• Great article Marissa! Even though I fall into the stereotypical category, I think they all have a function. Women can be thinkers, like Curie. And men can be feelers like Ghandi or MLK. I always enjoy your articles on the Myers-Brigg tests. Keep it up! 😊

    Liked by 1 person

  • “One of the hardest things for Feeling-type men and Thinking-type women to deal with is a sense that there is something wrong with who they are. ”
    That is so accurate! I’m an INTJ and constantly get the “You’re a female so you’re supposed to feel/think/act…” or “You’re wired to want…”
    Or I get judged for not fitting into the nurturing stereotype. (I’ve always wanted an awesome career and to earn my own money) Being an NT Christian female is even harder. Everyone thinks you’re being un-biblical for being yourself. However in the past few months I’ve really started to accept myself, and part of the reason why is because of articles like this one! Thank you!

    Liked by 2 people

    • I’m so glad my article is one that helped you! It’s a shame gender expectations have become so tied to personality in many cases. I suspect there are quite a few Christians today who would accuse Bible women like Deborah and Huldah (I love that all the important men went to her for advice in 2 Kings 22:14) of being unladylike if they met them in person.

      I’ve been working on a blog post series (and hope to get enough material for a book) about Christians of different Myers-Briggs types. I’m still looking for INTJ contributors if you’d be curious about checking that out: https://marissabaker.wordpress.com/2017/01/30/send-me-your-stories-christianity-and-mbti-types/


      • Hello Marissa,
        I’m a male INFJ,
        Your article is very informative, when I sow the date you publish it I thought may be wasted time for me to express my opinion but here it is anyway;
        I find it incredibly difficult to communicate my feelings, ideas and such, the older I’ve gotten the more I keep things to myself for the single purpose of maintaining a relationship from going south, the problem is: how do I “tipi toe” around when is my loved ones?
        Any ideas on how to approach that?


        • Hi Art,

          Thanks for your comment! I’d like to share with you a book recommendation that I think might help. It’s “Daring Greatly: How the Courage to Be Vulnerable Transforms the Way We Live, Love, Parent, and Lead” by Brené Brown.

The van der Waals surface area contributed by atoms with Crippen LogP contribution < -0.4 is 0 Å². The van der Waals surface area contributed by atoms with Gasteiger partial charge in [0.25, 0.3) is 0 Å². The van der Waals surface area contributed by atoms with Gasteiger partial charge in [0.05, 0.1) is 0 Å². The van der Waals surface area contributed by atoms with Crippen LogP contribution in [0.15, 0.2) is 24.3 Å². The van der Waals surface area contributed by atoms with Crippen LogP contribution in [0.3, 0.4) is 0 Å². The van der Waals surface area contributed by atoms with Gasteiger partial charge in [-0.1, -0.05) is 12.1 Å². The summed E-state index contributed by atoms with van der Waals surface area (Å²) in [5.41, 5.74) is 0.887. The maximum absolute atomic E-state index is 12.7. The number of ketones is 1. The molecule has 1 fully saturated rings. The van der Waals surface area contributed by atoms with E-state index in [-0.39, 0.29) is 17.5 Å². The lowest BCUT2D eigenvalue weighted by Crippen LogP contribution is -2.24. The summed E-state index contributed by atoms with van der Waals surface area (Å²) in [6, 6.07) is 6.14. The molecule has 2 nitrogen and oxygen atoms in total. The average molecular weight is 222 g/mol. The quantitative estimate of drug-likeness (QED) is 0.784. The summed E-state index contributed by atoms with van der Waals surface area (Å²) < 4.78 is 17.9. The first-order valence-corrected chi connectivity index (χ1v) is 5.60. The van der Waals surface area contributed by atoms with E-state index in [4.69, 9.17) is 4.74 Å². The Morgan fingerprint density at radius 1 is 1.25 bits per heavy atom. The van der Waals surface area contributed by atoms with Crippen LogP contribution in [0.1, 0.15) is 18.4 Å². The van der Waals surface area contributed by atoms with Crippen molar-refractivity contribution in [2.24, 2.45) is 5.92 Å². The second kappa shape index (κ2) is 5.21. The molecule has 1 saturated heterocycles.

She’s one of my favorite authors and what she has to say about vulnerability changed how I think about my tendency as an INFJ to hide my authentic self because I worry about damaging relationships. Maybe you’d find her a good resource as well.

          You might also find this blog post I wrote about living authentically as an INFJ interesting: https://likeananchor.com/2018/01/22/the-importance-of-living-authentically-as-an-infj/

          I hope this helps! I know how daunting it can be to communicate your true feelings, ideas, etc. to people, especially the people you care about most. I hope you’re able to find a balance that maintains harmony and lets you be real with them as well. Best of luck to you!


    • INTP woman here… It’s definitely hard being a Christian NT woman. The traditional female role doesn’t suit you well because it’s soo SFJ. My personal Bible study has taught me how much of that is cultural and NOT Biblical anyway. There’s nothing wrong with being an intellectual woman and not being bubbly. I never identified with men at all though. Never was a tomboy. Felt more like an alien. Outwardly I’m very girly – pink, dresses, glitter. I’m also creative and absent-minded in a chaotic way, not appearing like most people’s idea of logical. Inwardly, I am all about theoretical systems, abstract concepts and logical consistency. I even analyze emotions and seek to “make sense of them”. I was raised by SFJ women and heavily shamed for my personality, routinely told I was cold and detached and argumentative, but I was simply being analytical and not intending to ruffle feathers by questioning people’s assumptions about reality. I’m not a nurturing hostess type, but I found I am a lot more patient, accepting and understanding than a lot of people because I am not a traditionalist and don’t push people to conform. I don’t care much what people do as long as I am given freedom to adhere to my own principles and explore ideas. It is hard to accept these qualities as gifts and not be shamed into thinking something is wrong with you.

      Liked by 2 people

  • I usually test as INFP, though occasionally ENFP, ESFP, and once INTP, but I think I may actually be ENFP. I’m shy with some social anxiety but extroverted in the need for stimulation both social and otherwise, so that skews test results. I do value harmony and avoid conflict, but ultimately decide with logic. Do you think it’s common for females to test as Fs when they’re actually a type with a thinking aux. function and feeling tert. function?

    Liked by 1 person

    • I have heard that types with a Thinking aux. function can mis-type as Feelers. Society really pushes women to act like the stereotypical Feeling type and that can skew test results.

      Liked by 1 person

  • My mom is INTP and my dad is ESTJ. They were united in acting as if the “F” function is an immature and unnecessary part of life…which was a constant undercut to my sense of self-worth as an INFP because that’s my STRENGTH. They even pride themselves on their “amicable” divorce, which they decided to do after 0% consideration of how it would impact me. They agreed to disagree about their conflicting expectations of gender roles in marriage. My dad expects a domestic wife…and my mom wants a house-husband. They both tried to make me their “wife”!

    The healthiest thing that I’ve ever done is let go of my expectations of them to be “better” parents and let God deal with them.


    • That sounds awful 😦 It’s such a shame when people get so caught-up in how they see the world that they can’t appreciate or encourage other’s strengths, and it’s so much worse when a parent does that to a child.